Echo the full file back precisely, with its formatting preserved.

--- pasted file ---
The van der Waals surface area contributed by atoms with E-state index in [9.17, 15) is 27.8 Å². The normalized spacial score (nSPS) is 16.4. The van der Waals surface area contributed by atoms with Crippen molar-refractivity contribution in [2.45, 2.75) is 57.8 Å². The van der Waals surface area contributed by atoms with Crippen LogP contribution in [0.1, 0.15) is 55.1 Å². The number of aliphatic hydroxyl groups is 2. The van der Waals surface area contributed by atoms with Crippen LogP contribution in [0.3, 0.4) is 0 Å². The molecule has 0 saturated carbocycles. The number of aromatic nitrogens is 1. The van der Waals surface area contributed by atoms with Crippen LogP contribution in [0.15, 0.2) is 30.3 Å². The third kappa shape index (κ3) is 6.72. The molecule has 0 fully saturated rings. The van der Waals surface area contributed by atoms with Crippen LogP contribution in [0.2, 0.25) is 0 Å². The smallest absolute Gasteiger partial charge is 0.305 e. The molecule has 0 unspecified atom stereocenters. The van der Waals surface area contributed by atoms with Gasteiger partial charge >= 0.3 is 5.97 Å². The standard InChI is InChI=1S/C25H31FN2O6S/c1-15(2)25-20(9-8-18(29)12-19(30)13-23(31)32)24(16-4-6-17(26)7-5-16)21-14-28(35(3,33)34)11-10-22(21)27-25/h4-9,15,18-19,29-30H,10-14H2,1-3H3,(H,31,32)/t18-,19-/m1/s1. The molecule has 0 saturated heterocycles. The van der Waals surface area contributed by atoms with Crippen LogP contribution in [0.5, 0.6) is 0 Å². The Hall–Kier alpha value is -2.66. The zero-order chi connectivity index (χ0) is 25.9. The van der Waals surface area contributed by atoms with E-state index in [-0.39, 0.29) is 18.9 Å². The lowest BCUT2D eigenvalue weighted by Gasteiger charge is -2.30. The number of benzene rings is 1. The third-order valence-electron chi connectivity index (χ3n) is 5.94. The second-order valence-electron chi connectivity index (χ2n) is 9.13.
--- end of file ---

The van der Waals surface area contributed by atoms with E-state index in [9.17, 15) is 27.8 Å². The normalized spacial score (nSPS) is 16.4. The van der Waals surface area contributed by atoms with Crippen molar-refractivity contribution in [2.45, 2.75) is 57.8 Å². The van der Waals surface area contributed by atoms with Crippen LogP contribution in [0.1, 0.15) is 55.1 Å². The number of aliphatic hydroxyl groups is 2. The van der Waals surface area contributed by atoms with Crippen LogP contribution in [0.3, 0.4) is 0 Å². The molecule has 0 saturated carbocycles. The number of aromatic nitrogens is 1. The van der Waals surface area contributed by atoms with Crippen LogP contribution in [0.15, 0.2) is 30.3 Å². The third kappa shape index (κ3) is 6.72. The molecule has 0 fully saturated rings. The van der Waals surface area contributed by atoms with Crippen LogP contribution in [0.2, 0.25) is 0 Å². The smallest absolute Gasteiger partial charge is 0.305 e. The molecule has 0 unspecified atom stereocenters. The van der Waals surface area contributed by atoms with Gasteiger partial charge >= 0.3 is 5.97 Å². The standard InChI is InChI=1S/C25H31FN2O6S/c1-15(2)25-20(9-8-18(29)12-19(30)13-23(31)32)24(16-4-6-17(26)7-5-16)21-14-28(35(3,33)34)11-10-22(21)27-25/h4-9,15,18-19,29-30H,10-14H2,1-3H3,(H,31,32)/t18-,19-/m1/s1. The molecule has 0 saturated heterocycles. The van der Waals surface area contributed by atoms with Crippen LogP contribution in [0.5, 0.6) is 0 Å². The Hall–Kier alpha value is -2.66. The zero-order chi connectivity index (χ0) is 25.9. The van der Waals surface area contributed by atoms with E-state index in [-0.39, 0.29) is 18.9 Å². The lowest BCUT2D eigenvalue weighted by Gasteiger charge is -2.30. The number of benzene rings is 1. The third-order valence-electron chi connectivity index (χ3n) is 5.94. The second-order valence-electron chi connectivity index (χ2n) is 9.13.